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Eur J Orthod. 1996 Jun;18(3):227-35.

A molecular mechanism of integrin regulation from bone cells stimulated by orthodontic forces.

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Department of Preventive Dental Science, University of Manitoba, Canada.


The purpose of this paper is to discuss a molecular mechanism in the signal transduction pathways of the regulation of integrin genes taking place in bones cells as a result of orthodontic or mechanical stimulation. Human osteosarcoma (HOS) TE-85 cells were cultured in Dulbecco's modified Eagle's medium (DMEM)/F-12 and grown to confluency in Flexercell type I dishes and orthodontic forces were applied to the cells via an intermittent strain of 3 cycles/minute using the Flexercell Strain Unite System for periods of 15 and 30 minutes, 2 and 24 hours and 3 days. Antibodies against beta 1 and alpha v integrins were immunolocalized in strained and unstrained cultures. Total RNA was extracted and cDNA probes were used to measure at various mRNA expression of beta 1 (1.2 kb) and alpha v (1.1 kb) integrins. A cDNA probe for cyclophylin (750 b) was used for controls of gene expression. Results showed that mechanical stimulation caused a reorganization of integrin distribution in comparison with non-stimulated controls. mRNA for beta 1 expression showed a marked increase at 30 minutes and 3 days, while mRNA levels for alpha v did not change with strain. The selective expression of integrins mRNA is indicative of a specific gene regulation by mechanical stimulation in the cells studied.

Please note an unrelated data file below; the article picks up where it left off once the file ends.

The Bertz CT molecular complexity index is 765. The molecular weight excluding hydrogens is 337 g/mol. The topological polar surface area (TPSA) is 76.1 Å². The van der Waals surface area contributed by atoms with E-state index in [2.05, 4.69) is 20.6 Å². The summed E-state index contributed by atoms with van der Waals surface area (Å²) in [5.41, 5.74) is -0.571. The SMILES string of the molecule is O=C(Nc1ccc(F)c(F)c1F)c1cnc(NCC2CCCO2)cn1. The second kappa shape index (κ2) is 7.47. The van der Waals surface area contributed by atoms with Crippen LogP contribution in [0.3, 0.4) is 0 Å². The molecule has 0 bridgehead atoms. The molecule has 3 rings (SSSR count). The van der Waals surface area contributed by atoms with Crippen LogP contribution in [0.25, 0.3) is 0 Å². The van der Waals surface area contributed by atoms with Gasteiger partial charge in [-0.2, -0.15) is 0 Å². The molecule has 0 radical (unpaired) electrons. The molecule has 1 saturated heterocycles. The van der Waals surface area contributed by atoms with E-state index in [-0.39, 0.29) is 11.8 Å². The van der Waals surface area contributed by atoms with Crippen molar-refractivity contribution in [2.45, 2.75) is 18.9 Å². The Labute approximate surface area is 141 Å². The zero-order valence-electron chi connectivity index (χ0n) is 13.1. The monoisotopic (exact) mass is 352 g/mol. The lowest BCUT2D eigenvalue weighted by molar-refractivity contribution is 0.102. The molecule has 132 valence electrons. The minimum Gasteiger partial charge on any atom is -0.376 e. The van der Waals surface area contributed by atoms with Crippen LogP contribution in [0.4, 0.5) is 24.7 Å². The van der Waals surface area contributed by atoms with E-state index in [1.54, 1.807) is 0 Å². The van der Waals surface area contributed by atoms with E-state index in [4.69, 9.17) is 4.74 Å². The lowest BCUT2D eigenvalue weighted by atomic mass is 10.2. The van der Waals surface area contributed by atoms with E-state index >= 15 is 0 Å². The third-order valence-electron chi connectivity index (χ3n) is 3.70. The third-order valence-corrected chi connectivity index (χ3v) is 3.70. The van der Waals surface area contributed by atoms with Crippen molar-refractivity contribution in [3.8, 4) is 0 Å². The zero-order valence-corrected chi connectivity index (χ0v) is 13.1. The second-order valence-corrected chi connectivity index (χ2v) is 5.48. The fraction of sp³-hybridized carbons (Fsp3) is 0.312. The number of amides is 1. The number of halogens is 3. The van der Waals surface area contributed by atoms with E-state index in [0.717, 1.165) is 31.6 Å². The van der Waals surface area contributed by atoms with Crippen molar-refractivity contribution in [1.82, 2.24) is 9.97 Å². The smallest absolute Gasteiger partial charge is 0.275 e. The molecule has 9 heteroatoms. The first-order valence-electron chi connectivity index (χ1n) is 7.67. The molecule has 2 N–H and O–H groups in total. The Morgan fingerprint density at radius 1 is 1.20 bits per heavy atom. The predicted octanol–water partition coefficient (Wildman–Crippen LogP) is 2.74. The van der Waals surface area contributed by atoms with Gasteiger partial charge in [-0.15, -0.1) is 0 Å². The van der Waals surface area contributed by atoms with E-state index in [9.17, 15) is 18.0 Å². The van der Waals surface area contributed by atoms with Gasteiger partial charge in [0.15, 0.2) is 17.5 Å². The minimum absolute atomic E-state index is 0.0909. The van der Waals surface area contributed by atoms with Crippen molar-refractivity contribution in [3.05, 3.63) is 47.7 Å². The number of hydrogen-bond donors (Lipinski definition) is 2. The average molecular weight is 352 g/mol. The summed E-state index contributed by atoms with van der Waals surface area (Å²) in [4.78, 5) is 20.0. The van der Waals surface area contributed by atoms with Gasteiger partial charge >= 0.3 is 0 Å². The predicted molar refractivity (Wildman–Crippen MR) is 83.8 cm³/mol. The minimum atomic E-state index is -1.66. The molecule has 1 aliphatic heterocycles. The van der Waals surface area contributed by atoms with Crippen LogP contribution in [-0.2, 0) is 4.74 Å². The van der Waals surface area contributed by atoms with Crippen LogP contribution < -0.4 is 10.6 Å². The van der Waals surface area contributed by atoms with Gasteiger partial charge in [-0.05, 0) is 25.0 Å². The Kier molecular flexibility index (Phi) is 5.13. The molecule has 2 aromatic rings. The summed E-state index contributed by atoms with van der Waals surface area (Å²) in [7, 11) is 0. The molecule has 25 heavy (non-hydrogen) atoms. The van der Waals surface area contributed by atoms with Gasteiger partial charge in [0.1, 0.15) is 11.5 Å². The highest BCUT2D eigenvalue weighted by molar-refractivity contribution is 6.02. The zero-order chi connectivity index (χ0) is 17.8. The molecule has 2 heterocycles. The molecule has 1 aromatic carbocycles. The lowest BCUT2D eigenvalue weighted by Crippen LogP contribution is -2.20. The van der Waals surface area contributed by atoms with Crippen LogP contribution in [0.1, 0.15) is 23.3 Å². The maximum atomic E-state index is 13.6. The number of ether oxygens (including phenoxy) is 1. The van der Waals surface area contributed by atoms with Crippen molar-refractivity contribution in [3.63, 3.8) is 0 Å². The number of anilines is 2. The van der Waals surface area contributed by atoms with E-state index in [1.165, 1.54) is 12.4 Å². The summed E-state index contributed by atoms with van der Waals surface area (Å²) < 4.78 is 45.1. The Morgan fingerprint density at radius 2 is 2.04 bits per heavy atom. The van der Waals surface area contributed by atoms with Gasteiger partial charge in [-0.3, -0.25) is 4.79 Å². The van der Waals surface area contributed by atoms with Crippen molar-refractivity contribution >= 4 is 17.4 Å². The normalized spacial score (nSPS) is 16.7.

[Indexed for MEDLINE]

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